April 15, 2011
Plan B: A backup career strategy lends security in uncertain times
The Associated Press
At a time when job security seems to be a thing of the past, many workers think about what they’d do “just in case” they lost their job — go back to school, open a business or work in another field.
Career experts say developing a Plan B is critical, no matter what line of work you are in or how comfortable you feel in your job.
Few industries are recession-proof and solid, says Wendy S. Enelow, a career consultant and trainer and co-author of “Expert Résumés for Career Changers.”
“Today you’ll hear that industry X is nice and solid, and tomorrow some catastrophe happens,” she says.
Susan Guarneri, an online career coach who calls herself the Career Assessment Goddess, puts it another way: “The only people I know who have job security are the pope and the queen of England. What this means is that you have to be your own advocate in terms of figuring out what really would be the best career fits for you.”
Coming up with a Plan B can be challenging. But once you do, you’ll be less worried about the prospect of losing your job and more prepared for whatever happens, career experts say.
So how do you figure out your Plan B? Experts offer this advice:
Examine your life
Start with the Seven Stories exercise, suggests Kate Wendleton, president of The Five O’Clock Club, a career-coaching and outplacement network. An abbreviated version: Make a list of accomplishments in your life, things you enjoyed doing and that you did well. These can be from childhood, volunteer work, your career or hobbies. Rank them in order and analyze them.
“See what the threads are that are running throughout them, such as writing, leading, computers, whatever,” she says.
Wendleton also recommends creating a 15-year vision. Take a look at your life now, and then imagine it in five years and then in 15 years. Ask yourself: How would your life be different from the way it is now? What would you be doing? Where would you be living? What would your hobbies and interests be? Then ask yourself how you feel about your entire life as it appeared in your vision.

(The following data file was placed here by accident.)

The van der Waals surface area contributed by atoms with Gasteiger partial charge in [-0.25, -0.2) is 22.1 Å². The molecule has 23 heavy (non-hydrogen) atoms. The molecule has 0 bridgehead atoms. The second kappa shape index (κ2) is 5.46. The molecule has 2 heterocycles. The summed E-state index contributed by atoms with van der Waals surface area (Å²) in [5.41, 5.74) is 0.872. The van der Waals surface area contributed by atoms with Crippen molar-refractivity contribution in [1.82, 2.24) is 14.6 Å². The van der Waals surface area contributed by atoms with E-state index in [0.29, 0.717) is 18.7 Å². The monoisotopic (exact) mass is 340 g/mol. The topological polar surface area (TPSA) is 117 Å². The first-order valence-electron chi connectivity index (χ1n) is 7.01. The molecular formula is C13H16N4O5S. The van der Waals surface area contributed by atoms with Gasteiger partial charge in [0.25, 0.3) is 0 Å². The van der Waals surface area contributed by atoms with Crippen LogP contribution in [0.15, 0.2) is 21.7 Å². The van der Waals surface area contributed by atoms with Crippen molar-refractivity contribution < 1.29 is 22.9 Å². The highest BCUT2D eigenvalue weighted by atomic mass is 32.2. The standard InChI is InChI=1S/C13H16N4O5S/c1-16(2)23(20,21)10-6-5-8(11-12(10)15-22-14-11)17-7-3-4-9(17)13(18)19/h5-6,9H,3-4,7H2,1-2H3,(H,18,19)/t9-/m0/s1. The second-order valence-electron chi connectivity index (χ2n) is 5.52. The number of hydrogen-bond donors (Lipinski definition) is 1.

Assess your skills
Broaden your idea of who you are, says Steve Langerud, a private workplace consultant. Ask yourself questions about your needs, goals and work so that you can fill out a statement like “I need to use these skills to work on these issues with these people in this environment,” he says.
Start reading job descriptions for your industry, suggests Laura DeCarlo, president of Career Directors International. Do you meet the qualifications? Are there things you need to work on? Make sure your résumé and LinkedIn profile are current. Develop a list of companies you want to work for. Start researching jobs that interest you.
Build a network
Plan B begins and ends with networking, says Garrett Miller, author of “Hire On a WHIM: Four Qualities That Make for Great Employees.” And that goes beyond LinkedIn and Facebook.
“Networking is, in a sense, being humble enough to let people know that if there are opportunities, you’re always on the market, you’re always looking to grow,” he says. “It’s a perfect time to do those informational interviews with people you know.”
Network within your company as well, says Janine Moon, a career coach and author of “Career Ownership: Creating ‘Job Security’ in Any Economy.” Get to know other people in the office and learn about other parts of the business.
“The thing about a Plan B,” she says, “is to always be aware of where you can provide better value, more value.”
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